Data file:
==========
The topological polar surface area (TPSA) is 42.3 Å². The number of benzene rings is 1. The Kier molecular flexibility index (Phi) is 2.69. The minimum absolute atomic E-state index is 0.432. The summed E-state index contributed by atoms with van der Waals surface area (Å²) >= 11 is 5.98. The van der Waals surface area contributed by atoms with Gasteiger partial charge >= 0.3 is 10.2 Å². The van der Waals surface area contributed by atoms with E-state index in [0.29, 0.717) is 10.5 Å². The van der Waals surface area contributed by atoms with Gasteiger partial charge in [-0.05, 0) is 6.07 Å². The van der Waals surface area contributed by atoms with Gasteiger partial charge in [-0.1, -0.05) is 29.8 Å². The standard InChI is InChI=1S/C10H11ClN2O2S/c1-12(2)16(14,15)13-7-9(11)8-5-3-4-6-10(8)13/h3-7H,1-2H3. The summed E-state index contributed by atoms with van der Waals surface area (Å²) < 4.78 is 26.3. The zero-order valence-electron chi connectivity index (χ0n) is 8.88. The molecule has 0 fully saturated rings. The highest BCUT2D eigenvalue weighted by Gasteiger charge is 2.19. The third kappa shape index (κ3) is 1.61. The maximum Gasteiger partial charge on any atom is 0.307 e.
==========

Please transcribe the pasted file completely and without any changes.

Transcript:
The topological polar surface area (TPSA) is 42.3 Å². The number of benzene rings is 1. The Kier molecular flexibility index (Phi) is 2.69. The minimum absolute atomic E-state index is 0.432. The summed E-state index contributed by atoms with van der Waals surface area (Å²) >= 11 is 5.98. The van der Waals surface area contributed by atoms with Gasteiger partial charge >= 0.3 is 10.2 Å². The van der Waals surface area contributed by atoms with E-state index in [0.29, 0.717) is 10.5 Å². The van der Waals surface area contributed by atoms with Gasteiger partial charge in [-0.05, 0) is 6.07 Å². The van der Waals surface area contributed by atoms with Gasteiger partial charge in [-0.1, -0.05) is 29.8 Å². The standard InChI is InChI=1S/C10H11ClN2O2S/c1-12(2)16(14,15)13-7-9(11)8-5-3-4-6-10(8)13/h3-7H,1-2H3. The summed E-state index contributed by atoms with van der Waals surface area (Å²) < 4.78 is 26.3. The zero-order valence-electron chi connectivity index (χ0n) is 8.88. The molecule has 0 fully saturated rings. The highest BCUT2D eigenvalue weighted by Gasteiger charge is 2.19. The third kappa shape index (κ3) is 1.61. The maximum Gasteiger partial charge on any atom is 0.307 e.